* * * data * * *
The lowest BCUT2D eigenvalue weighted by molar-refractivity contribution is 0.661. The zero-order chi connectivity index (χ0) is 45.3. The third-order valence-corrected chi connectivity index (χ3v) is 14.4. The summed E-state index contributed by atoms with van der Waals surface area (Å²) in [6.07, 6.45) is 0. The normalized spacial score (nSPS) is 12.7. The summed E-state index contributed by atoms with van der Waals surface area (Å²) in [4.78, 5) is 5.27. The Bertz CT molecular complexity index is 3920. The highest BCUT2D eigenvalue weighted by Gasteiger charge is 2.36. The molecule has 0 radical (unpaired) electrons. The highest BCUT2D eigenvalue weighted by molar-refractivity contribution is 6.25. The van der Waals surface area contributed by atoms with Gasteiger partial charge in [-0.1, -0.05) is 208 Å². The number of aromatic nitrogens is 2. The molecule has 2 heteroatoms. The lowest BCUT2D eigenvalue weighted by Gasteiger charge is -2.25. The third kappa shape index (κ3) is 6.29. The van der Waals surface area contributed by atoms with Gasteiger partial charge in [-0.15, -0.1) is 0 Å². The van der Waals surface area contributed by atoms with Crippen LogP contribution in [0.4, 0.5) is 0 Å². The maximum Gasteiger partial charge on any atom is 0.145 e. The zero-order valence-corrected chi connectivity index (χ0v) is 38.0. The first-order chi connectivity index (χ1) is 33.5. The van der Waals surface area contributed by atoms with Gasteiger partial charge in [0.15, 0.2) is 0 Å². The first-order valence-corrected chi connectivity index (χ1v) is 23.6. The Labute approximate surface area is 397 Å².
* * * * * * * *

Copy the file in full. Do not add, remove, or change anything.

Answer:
The lowest BCUT2D eigenvalue weighted by molar-refractivity contribution is 0.661. The zero-order chi connectivity index (χ0) is 45.3. The third-order valence-corrected chi connectivity index (χ3v) is 14.4. The summed E-state index contributed by atoms with van der Waals surface area (Å²) in [6.07, 6.45) is 0. The normalized spacial score (nSPS) is 12.7. The summed E-state index contributed by atoms with van der Waals surface area (Å²) in [4.78, 5) is 5.27. The Bertz CT molecular complexity index is 3920. The highest BCUT2D eigenvalue weighted by Gasteiger charge is 2.36. The molecule has 0 radical (unpaired) electrons. The highest BCUT2D eigenvalue weighted by molar-refractivity contribution is 6.25. The van der Waals surface area contributed by atoms with Gasteiger partial charge in [-0.1, -0.05) is 208 Å². The number of aromatic nitrogens is 2. The molecule has 2 heteroatoms. The lowest BCUT2D eigenvalue weighted by Gasteiger charge is -2.25. The third kappa shape index (κ3) is 6.29. The van der Waals surface area contributed by atoms with Gasteiger partial charge in [-0.15, -0.1) is 0 Å². The van der Waals surface area contributed by atoms with Crippen LogP contribution in [0.4, 0.5) is 0 Å². The maximum Gasteiger partial charge on any atom is 0.145 e. The zero-order valence-corrected chi connectivity index (χ0v) is 38.0. The first-order chi connectivity index (χ1) is 33.5. The van der Waals surface area contributed by atoms with Gasteiger partial charge in [0.15, 0.2) is 0 Å². The first-order valence-corrected chi connectivity index (χ1v) is 23.6. The Labute approximate surface area is 397 Å².